See the difference? In the last example, you’d perhaps thought that Gmail would create a root level label “fuu” and then a nested label “bar” under it. But nope, Gmail will happily create a label containing the actual IMAP label separator character. Bummer. So the end result is that if you transfer email with imapsync out of the box, you will get a flat structure of really long label names. And that flat list that can grow to be quite long if your’re actively using nested labels. And you don’t want that.

I was pondering a whole lot of various solutions to this problem. I actually got to the point where I tried to migrate the source account to a local IMAP account on my own machine, manipulate the Maildir directly on disk to insert dummy email in strategic places and then migrate to the target account. It worked, but it also introduced a whole new set of moving parts.

The final solution (thanks Dennis)


It took a long sunday walk with the dog before I realized that the proper solution would be to work with the imapsync source to fix folder creation. As I described above, the cause of the folder / label problem is that Gmail treats things differently depending on the order of folder creation. So, after the initial shock of seeing 5000 lines of Perl code (I don’t consider Perl to be part of my standard toolbox) I got to work and built me a patch. With the patch in place, the folder creation now works as I’d expected it in the first place. The one downside to this solution is that it won’t be able to see the difference between a label on the source Gmail account that actually contains a / (forward slash).

The other thing I with this patch is that it don’t have a switch to tell imapsync if you want the different folder creation behavior or not. I guess that’s needed before I submit it back to the maintainer.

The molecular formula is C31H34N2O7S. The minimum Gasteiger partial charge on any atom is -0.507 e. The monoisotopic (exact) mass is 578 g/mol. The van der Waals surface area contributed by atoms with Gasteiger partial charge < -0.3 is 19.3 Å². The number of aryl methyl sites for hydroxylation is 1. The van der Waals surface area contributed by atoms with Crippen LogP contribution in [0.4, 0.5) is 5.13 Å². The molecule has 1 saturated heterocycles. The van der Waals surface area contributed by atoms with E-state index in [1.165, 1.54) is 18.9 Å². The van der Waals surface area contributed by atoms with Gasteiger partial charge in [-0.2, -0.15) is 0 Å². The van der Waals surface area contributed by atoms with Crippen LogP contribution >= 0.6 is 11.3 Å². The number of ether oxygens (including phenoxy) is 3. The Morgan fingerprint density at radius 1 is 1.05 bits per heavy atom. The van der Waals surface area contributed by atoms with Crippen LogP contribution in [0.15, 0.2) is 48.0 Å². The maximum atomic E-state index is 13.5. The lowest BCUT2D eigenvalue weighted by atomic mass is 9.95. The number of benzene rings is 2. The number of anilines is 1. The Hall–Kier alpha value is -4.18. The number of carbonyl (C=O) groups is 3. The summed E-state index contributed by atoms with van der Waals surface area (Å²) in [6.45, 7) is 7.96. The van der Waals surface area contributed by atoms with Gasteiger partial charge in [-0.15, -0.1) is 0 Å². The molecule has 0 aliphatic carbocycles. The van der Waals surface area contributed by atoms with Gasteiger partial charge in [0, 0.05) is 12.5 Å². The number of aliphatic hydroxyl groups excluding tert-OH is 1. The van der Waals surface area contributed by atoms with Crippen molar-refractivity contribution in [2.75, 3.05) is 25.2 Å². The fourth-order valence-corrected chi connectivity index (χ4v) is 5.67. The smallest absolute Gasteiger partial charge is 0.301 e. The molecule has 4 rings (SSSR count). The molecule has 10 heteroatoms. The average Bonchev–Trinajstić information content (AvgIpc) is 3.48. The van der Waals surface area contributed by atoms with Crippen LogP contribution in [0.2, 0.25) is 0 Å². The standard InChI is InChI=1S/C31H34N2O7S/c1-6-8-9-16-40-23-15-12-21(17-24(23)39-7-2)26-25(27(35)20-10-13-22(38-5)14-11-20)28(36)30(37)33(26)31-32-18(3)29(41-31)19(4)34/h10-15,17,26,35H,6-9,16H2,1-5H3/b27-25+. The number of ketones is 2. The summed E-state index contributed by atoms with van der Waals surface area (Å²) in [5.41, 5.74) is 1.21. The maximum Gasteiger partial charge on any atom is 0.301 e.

Anyway, this patch assumes that you have imapsync 1.542 even if it’s likely to work well with other versions as well. If you have another version of imapsync and want to work with Gmail migrations, consider upgrading anyway since only 1.542 supports xoauth. On line 2312, replace the existing create_folders function with this modified version:

sub create_folder {
	my( $imap2, $h2_fold, $h1_fold ) = @_ ;
        my(@parts, $parent);

	print "Creating folder [$h2_fold] on host2\n";
        if ( ( 'INBOX' eq uc( $h2_fold) )
         and ( $imap2->exists( $h2_fold ) ) ) {
                print "Folder [$h2_fold] already exists\n" ;
                return( 1 ) ;

        @parts = split($h2_sep, $h2_fold );
        pop( @parts );
        $parent = join($h2_sep, @parts );
        $parent =~ s/^\s+|\s+$//g ;
        if(($parent ne "") and !$imap2->exists( $parent )) {
        	create_folder( $imap2 , $parent , $h1_fold);

	if ( ! $dry ){
		if ( ! $imap2->create( $h2_fold ) ) {
			print( "Couldn't create folder [$h2_fold] from [$h1_fold]: ",
			$imap2->LastError(  ), "\n" );
                        # success if folder exists ("already exists" error)
                        return( 1 ) if $imap2->exists( $h2_fold ) ;
                        # failure since create failed
			return( 0 );
			#create succeeded
			return( 1 );
		# dry mode, no folder so many imap will fail, assuming failure
		return( 0 );




  1. It looks as though Mr. Gilles has back-ported the oauth code, as my copy of 1.286 functions properly with GMail (aside from the functionality that your patch offers)